Advances in human stem cell technology presents exciting opportunities for disease-in-a-dish assays. The ability to create patient-specific models by converting fibroblasts from a diseased patient into neurons or cardiac cells is revolutionizing the way researchers study disease. To confirm lineage of cells, researchers will perform genetic or protein expression assays and compare their results to primary cell results. For researchers creating electrically active cells, a functional assay can build a characterization profile of their cells and verify that their iPS cells not only look, but also behave, with desired phenotypes. Axion’s MEA platforms provide a simple-but-comprehensive, benchtop approach to functional electrophysiological studies without needing advanced electrophysiology training.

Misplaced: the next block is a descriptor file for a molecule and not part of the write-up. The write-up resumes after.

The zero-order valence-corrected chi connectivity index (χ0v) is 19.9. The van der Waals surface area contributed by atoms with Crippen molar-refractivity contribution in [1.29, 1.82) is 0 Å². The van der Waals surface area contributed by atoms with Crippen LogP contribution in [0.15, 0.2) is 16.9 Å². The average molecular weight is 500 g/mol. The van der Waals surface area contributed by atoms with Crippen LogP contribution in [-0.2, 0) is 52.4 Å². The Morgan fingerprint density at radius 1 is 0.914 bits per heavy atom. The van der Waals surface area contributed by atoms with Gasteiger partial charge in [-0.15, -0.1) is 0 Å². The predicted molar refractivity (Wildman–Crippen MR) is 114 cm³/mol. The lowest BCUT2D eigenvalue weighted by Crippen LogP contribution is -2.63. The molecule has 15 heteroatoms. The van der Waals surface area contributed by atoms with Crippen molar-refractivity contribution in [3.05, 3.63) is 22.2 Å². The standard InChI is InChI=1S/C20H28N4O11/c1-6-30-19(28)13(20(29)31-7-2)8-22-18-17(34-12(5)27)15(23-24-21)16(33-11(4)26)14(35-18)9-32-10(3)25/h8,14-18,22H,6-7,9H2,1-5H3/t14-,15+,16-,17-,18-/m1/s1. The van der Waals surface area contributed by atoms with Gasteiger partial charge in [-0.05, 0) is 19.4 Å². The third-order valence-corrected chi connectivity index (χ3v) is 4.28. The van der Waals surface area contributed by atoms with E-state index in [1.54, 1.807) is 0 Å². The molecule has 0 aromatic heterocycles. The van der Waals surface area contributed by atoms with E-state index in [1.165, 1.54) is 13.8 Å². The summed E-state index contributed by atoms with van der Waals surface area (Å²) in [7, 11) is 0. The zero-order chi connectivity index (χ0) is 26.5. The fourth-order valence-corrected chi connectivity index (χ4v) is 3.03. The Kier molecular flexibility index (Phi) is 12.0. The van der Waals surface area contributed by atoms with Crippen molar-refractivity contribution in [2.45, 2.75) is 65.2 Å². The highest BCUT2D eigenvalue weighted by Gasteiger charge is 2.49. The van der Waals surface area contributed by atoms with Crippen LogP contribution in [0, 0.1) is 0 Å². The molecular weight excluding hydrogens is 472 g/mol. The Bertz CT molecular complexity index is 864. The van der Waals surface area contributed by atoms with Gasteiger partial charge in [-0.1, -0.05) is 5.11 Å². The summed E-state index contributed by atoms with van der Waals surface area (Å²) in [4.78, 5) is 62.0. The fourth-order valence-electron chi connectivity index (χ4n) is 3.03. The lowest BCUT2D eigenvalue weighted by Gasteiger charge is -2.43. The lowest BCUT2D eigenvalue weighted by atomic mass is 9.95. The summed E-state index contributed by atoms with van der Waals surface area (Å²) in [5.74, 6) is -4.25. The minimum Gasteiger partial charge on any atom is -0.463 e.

Variability in the behavior of iPSCs can make cell culture and characterization a long, multi-step process. Using the Maestro APEX onboard robotic liquid handling interface and automated incubator, researchers can focus on critical science while the system handles all aspects of cell culture and iPSC creation. Once the cells are differentiated, the system also tackles the preparation, maintenance, and execution of the microelectrode array (MEA) assays for functional assessment of the differentiated cells. The Maestro APEX easily scales functional assessment from 48 to 96 wells as throughput needs require.